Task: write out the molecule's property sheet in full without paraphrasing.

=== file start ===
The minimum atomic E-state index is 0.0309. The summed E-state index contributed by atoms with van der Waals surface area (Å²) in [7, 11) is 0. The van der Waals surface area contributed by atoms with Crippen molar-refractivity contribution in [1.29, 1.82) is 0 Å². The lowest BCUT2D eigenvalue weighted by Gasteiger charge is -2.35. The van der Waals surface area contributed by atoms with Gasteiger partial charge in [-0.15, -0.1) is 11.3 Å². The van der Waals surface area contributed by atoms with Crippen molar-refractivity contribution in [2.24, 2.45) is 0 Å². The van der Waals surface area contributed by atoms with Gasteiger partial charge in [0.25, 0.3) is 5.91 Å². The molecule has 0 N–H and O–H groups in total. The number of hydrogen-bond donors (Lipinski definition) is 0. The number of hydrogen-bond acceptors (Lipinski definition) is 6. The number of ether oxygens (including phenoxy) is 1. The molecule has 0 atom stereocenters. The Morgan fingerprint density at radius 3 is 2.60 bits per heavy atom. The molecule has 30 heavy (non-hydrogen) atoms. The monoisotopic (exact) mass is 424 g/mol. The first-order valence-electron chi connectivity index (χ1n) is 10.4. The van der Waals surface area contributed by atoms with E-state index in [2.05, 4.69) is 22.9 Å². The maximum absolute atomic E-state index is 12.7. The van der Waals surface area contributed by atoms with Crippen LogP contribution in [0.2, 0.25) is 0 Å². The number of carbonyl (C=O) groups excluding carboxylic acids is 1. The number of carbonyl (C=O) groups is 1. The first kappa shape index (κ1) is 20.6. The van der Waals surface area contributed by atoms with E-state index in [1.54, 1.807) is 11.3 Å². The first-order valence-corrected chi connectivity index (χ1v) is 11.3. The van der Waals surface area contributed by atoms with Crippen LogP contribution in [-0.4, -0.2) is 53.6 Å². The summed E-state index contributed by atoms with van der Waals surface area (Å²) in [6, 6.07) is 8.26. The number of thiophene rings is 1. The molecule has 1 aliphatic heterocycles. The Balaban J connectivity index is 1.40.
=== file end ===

The minimum atomic E-state index is 0.0309. The summed E-state index contributed by atoms with van der Waals surface area (Å²) in [7, 11) is 0. The van der Waals surface area contributed by atoms with Crippen molar-refractivity contribution in [1.29, 1.82) is 0 Å². The lowest BCUT2D eigenvalue weighted by Gasteiger charge is -2.35. The van der Waals surface area contributed by atoms with Gasteiger partial charge in [-0.15, -0.1) is 11.3 Å². The van der Waals surface area contributed by atoms with Crippen molar-refractivity contribution in [2.24, 2.45) is 0 Å². The van der Waals surface area contributed by atoms with Gasteiger partial charge in [0.25, 0.3) is 5.91 Å². The molecule has 0 N–H and O–H groups in total. The number of hydrogen-bond donors (Lipinski definition) is 0. The number of hydrogen-bond acceptors (Lipinski definition) is 6. The number of ether oxygens (including phenoxy) is 1. The molecule has 0 atom stereocenters. The Morgan fingerprint density at radius 3 is 2.60 bits per heavy atom. The molecule has 30 heavy (non-hydrogen) atoms. The monoisotopic (exact) mass is 424 g/mol. The first-order valence-electron chi connectivity index (χ1n) is 10.4. The van der Waals surface area contributed by atoms with E-state index in [2.05, 4.69) is 22.9 Å². The maximum absolute atomic E-state index is 12.7. The van der Waals surface area contributed by atoms with Crippen LogP contribution in [0.2, 0.25) is 0 Å². The number of carbonyl (C=O) groups excluding carboxylic acids is 1. The number of carbonyl (C=O) groups is 1. The first kappa shape index (κ1) is 20.6. The van der Waals surface area contributed by atoms with E-state index in [1.54, 1.807) is 11.3 Å². The first-order valence-corrected chi connectivity index (χ1v) is 11.3. The van der Waals surface area contributed by atoms with Crippen LogP contribution in [-0.4, -0.2) is 53.6 Å². The summed E-state index contributed by atoms with van der Waals surface area (Å²) in [6, 6.07) is 8.26. The number of thiophene rings is 1. The molecule has 1 aliphatic heterocycles. The Balaban J connectivity index is 1.40.